Intrusive Thoughts

Don’t be distraught if you have an intrusive thought

 

Intrusive thoughts are thoughts that can spontaneously occur and are beyond our control. They can strike at any time, especially when we least want them to. Typically they have negative content which creates very uncomfortable feelings such as high anxiety.

They have been defined (on wikipedia) as

“ an unwelcome, involuntary thought, image, or unpleasant idea that may become an obsession, is upsetting or distressing, and can feel difficult to manage or eliminate. ” 

There can be nothing worse than intrusive thoughts; we can become trapped with them, left unable to accept them and be made to believe that we are at fault for having them.

They can cause people to ruminate and be sources of high anxiety. Our minds can be our own worst enemies and these kind of thoughts can lead the people that experience them to think that they are bad.

 The subject matter of such thoughts include: unwanted sexual thoughts, unwanted thoughts about harming ourselves or others, fear of failure, delusional thoughts and negative self talk.

These kinds of thoughts can be very difficult to cope with and the content of them can be often difficult to accept, let alone talk about with others.

The content of these thoughts can be distasteful, taboo, disgusting and really not something we want people to know is going on inside us. We may fear being judged, which adds to the anxiety.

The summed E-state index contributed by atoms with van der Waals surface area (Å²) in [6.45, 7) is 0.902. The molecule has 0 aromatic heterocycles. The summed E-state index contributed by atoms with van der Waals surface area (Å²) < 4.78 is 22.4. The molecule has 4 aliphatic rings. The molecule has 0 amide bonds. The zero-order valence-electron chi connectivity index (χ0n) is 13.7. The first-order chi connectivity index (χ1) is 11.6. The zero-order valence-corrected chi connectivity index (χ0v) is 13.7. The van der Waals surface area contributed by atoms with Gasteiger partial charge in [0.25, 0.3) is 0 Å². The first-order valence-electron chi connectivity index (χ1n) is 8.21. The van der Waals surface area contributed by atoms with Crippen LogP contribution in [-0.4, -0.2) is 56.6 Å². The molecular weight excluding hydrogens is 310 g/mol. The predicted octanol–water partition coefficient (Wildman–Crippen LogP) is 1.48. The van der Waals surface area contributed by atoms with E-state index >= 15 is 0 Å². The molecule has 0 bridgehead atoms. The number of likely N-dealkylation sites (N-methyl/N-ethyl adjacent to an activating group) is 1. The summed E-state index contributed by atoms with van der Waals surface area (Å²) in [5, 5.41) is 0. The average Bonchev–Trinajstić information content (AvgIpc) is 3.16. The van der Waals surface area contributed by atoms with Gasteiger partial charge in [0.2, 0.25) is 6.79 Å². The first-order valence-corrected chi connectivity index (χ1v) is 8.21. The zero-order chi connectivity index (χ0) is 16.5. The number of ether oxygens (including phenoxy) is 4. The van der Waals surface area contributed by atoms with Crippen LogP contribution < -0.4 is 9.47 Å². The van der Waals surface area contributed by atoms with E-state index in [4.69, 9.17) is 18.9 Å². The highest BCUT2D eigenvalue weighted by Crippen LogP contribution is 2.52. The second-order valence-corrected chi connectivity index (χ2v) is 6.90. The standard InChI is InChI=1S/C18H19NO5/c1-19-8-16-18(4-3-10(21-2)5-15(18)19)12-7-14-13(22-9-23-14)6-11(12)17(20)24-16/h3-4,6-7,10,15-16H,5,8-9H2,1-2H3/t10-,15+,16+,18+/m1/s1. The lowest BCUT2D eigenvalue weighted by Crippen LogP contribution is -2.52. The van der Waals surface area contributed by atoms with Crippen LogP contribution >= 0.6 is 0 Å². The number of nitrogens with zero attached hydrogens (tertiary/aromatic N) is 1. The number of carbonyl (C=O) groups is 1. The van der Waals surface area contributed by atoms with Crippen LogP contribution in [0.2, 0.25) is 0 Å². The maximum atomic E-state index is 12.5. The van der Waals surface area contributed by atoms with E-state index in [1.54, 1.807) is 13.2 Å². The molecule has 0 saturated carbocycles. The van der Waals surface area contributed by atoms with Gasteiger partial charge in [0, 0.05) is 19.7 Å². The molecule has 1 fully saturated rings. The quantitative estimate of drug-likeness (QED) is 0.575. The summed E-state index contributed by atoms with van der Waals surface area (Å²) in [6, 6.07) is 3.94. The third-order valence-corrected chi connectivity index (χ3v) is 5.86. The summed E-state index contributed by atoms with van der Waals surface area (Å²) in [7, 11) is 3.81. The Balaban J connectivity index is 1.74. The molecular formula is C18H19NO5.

Here is a list of the most common intrusive thoughts starting with the most frequently reported at the top:

  • Smashing into objects
  • Slitting wrist / throat
  • Cutting off a finger
  • Jumping off a high place
  • Fatally pushing a stranger
  • Fatally pushing a friend
  • Jumping in front of a car / train
  • Pushing a stranger in front of a car / train
  • Pushing family in front of a car / train
  • Hurting strangers
  • Insulting strangers
  • Bumping into people
  • Insulting authority figure
  • Insulting family
  • Hurting family
  • Choking family member
  • Stabbing family member
  • Accidentally leaving the stove on
  • Home left unlocked, intruder there
  • Taps left on, home flooded
  • Swearing in public
  • Breaking wind in public
  • Throwing something
  • Causing a public scene
  • Scratching car paint
  • Breaking a window
  • Wrecking something
  • Shoplifting
  • Grabbing money
  • Holding up a bank
  • Sex with an unacceptable person
  • Sex with authority figure
  • Strangers naked
  • Sex in public
  • Fly/blouse undone
  • Kissing authority figure
  • Exposing myself
  • Acts against sexual preference
  • Authority figures naked
  • Disgusting sex act
  • Catching an STD
  • Contamination from doors
  • Contamination from phones